Based on the extras contained in this planner, it’s safe to say I am not fabulous enough or high-paid jetsetting business executive enough for this thing. My planner is cooler than I am. It’s ok. I accept this truth, much as I accepted this free sample from Daycraft many months ago. Of the planners I received, this one has emerged as my favorite. Many thanks to Daycraft for this sample.
The cover is slightly different from the Daycraft Signature standard—rather than soft, this cover is smooth, textured like some kind of metallic silver skin. That’s it, it’s obviously robot skin. Robot leather? Allegedly it’s fine Italian polyurethane, but it feels different. The cover is also, unlike the Signature Diary, a hardcover, with a neon pink elastic closure. The elastic band has held up well so far over these many months. The doorknob it loops over I go back and forth on—I like that it makes my planner look like a portal to some pocket-sized dimension; I’m annoyed at times that the little knob keeps the cover from sitting flat on the table.
Comes with a matching silver ribbon bookmark, a spacious back pocket big enough to perfectly fit spare checks and other odds & ends, and four pages divided into three sections each of little perforated blank notes. You can give someone a note without having to rip any paper out, and you get 10 lined pages titled “NOTES” for your own use.
For such a convenient size, this planner is chock-full of non-calendar bonus features. They’ve included all the extras I loved in the Signature Diary (such as the traveler’s cheat sheet of international guides with things like emergency phone numbers and what side of the road is driven on for 28 major countries), plus even more with an eye toward the world-travelling businessperson. You’ve got lists of international holidays, world time zones, international direct dialing codes, websites of governments, information on various Asian golf courses, measurement and size conversion tables, nutritional information, gift ideas, signs of the Zodiac, places to write out special dates for each month, venue lists (to keep track of the companies, shops, clinics, dentists, beauty salons, beauticians, hair salons, and hair stylists in your life), and contacts. And then there’s my favorite, the Vintage Chart: a two-page crash course in wine snobbery. For example, I would avoid the ’93 Northern Rhone, but the 2003 was an exceptional vintage. See? You too can sound almost passably knowledgeable.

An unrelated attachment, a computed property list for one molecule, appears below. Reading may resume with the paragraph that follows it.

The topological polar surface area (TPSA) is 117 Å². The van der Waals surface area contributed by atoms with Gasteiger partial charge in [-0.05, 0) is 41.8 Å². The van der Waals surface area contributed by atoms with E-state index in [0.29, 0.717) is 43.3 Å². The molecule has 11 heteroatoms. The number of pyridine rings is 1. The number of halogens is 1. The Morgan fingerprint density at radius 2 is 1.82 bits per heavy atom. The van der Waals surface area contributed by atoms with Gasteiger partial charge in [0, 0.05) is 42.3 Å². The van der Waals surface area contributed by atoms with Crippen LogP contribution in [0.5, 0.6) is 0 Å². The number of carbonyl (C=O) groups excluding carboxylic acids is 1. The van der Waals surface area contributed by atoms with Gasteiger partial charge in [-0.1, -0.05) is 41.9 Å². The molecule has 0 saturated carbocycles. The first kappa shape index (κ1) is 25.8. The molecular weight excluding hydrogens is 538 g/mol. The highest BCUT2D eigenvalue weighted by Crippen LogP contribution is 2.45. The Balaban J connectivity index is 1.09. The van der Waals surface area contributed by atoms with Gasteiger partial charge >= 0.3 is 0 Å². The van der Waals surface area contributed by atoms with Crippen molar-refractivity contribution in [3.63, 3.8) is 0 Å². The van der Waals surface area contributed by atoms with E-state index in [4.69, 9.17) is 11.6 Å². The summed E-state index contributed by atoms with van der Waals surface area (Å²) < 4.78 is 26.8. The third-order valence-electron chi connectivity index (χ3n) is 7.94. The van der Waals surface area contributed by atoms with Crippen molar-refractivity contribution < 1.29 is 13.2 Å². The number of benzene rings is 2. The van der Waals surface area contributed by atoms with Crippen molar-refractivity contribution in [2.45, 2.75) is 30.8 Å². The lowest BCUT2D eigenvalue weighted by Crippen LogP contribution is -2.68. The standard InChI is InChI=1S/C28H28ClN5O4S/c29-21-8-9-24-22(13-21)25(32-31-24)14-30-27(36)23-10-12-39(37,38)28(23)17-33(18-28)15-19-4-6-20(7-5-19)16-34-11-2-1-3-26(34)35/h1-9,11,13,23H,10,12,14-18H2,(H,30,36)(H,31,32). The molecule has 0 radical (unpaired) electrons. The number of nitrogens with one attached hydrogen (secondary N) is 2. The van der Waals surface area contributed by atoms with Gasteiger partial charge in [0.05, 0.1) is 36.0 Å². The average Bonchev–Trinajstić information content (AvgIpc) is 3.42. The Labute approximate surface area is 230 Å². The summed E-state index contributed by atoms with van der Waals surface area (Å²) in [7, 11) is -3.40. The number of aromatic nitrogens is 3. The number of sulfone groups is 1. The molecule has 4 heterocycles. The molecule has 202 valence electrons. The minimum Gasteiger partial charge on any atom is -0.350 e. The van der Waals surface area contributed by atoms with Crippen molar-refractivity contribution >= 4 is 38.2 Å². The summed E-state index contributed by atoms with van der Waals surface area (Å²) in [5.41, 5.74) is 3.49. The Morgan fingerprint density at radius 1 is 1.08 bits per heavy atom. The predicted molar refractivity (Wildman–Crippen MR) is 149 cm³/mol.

The main body of the Executive Diary consists of week-to-view calendars. Each day has room for some general task planning, and each month has an overview page with a quote, a small month calendar, and some lines to plot out whatever major things you have in that month. There’s also year planner pages toward the front, and forward planner pages for 2014 toward the back. And some uselessly tiny calendars in the very front.
The paper isn’t winning any awards. The main problem seems to be feathering wherever most liquid inks are involved, with bleedthrough on the heavier inks and showthrough on everything that’s darker than orange. Normally, I argue that a notebook is nothing without its paper, but when it comes to planners there’s a higher calling of form and function involved. The primary purpose of a planner isn’t the writing, it’s the planning. If the format is good, this alone will trump mediocre paper. This is why I will use a tiny week-to-view Moleskine (yes, Moleskine! Of all crappy paper things!) to keep track of my hours worked. I have literally hundreds of pens. It doesn’t kill me to set my fountain pens and liquid inks aside, and pick up one of my numerous gel pens, pencils, or ballpoints to use in this notebook (my favorite to use: retractable Pilot FriXion ball pens).
It’s slim, it’s tall, it’s smooth. Big enough to be useful, small enough to be convenient, durable enough to survive all year still looking sharp. I’m not even close to being an executive, but I can still appreciate the 2013 Executive Diary by Daycraft.